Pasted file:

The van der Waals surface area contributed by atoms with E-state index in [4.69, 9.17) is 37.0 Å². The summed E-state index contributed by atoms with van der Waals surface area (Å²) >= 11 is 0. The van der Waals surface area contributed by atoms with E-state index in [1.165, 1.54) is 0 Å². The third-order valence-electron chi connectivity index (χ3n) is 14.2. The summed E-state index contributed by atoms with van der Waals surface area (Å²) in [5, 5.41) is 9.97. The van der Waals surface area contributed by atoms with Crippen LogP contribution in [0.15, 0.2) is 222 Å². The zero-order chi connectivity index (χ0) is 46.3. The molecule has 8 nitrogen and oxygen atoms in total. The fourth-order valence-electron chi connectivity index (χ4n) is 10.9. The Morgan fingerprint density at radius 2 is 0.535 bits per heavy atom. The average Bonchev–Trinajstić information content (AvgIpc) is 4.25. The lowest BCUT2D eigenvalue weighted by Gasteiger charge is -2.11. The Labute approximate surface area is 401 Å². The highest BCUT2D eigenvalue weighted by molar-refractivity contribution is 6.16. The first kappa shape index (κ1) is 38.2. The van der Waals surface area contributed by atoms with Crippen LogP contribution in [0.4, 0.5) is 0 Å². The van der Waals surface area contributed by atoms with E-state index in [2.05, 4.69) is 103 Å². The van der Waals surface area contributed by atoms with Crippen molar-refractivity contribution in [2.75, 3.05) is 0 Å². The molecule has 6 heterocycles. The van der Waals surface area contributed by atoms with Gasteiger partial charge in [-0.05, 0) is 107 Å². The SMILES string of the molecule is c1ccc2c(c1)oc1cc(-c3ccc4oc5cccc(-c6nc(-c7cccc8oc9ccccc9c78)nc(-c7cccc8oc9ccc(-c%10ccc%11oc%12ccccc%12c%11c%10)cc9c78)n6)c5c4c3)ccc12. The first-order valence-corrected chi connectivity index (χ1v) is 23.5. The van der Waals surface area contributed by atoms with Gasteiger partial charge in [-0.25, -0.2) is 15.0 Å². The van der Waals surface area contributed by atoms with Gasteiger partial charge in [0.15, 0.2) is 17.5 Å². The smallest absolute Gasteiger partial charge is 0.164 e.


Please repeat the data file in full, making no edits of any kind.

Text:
The van der Waals surface area contributed by atoms with E-state index in [4.69, 9.17) is 37.0 Å². The summed E-state index contributed by atoms with van der Waals surface area (Å²) >= 11 is 0. The van der Waals surface area contributed by atoms with E-state index in [1.165, 1.54) is 0 Å². The third-order valence-electron chi connectivity index (χ3n) is 14.2. The summed E-state index contributed by atoms with van der Waals surface area (Å²) in [5, 5.41) is 9.97. The van der Waals surface area contributed by atoms with Crippen LogP contribution in [0.15, 0.2) is 222 Å². The zero-order chi connectivity index (χ0) is 46.3. The molecule has 8 nitrogen and oxygen atoms in total. The fourth-order valence-electron chi connectivity index (χ4n) is 10.9. The Morgan fingerprint density at radius 2 is 0.535 bits per heavy atom. The average Bonchev–Trinajstić information content (AvgIpc) is 4.25. The lowest BCUT2D eigenvalue weighted by Gasteiger charge is -2.11. The Labute approximate surface area is 401 Å². The highest BCUT2D eigenvalue weighted by molar-refractivity contribution is 6.16. The first kappa shape index (κ1) is 38.2. The van der Waals surface area contributed by atoms with Crippen LogP contribution in [0.4, 0.5) is 0 Å². The van der Waals surface area contributed by atoms with E-state index in [2.05, 4.69) is 103 Å². The van der Waals surface area contributed by atoms with Crippen molar-refractivity contribution in [2.75, 3.05) is 0 Å². The molecule has 6 heterocycles. The van der Waals surface area contributed by atoms with Gasteiger partial charge in [-0.05, 0) is 107 Å². The SMILES string of the molecule is c1ccc2c(c1)oc1cc(-c3ccc4oc5cccc(-c6nc(-c7cccc8oc9ccccc9c78)nc(-c7cccc8oc9ccc(-c%10ccc%11oc%12ccccc%12c%11c%10)cc9c78)n6)c5c4c3)ccc12. The first-order valence-corrected chi connectivity index (χ1v) is 23.5. The van der Waals surface area contributed by atoms with Gasteiger partial charge in [-0.25, -0.2) is 15.0 Å². The van der Waals surface area contributed by atoms with Gasteiger partial charge in [0.15, 0.2) is 17.5 Å². The smallest absolute Gasteiger partial charge is 0.164 e.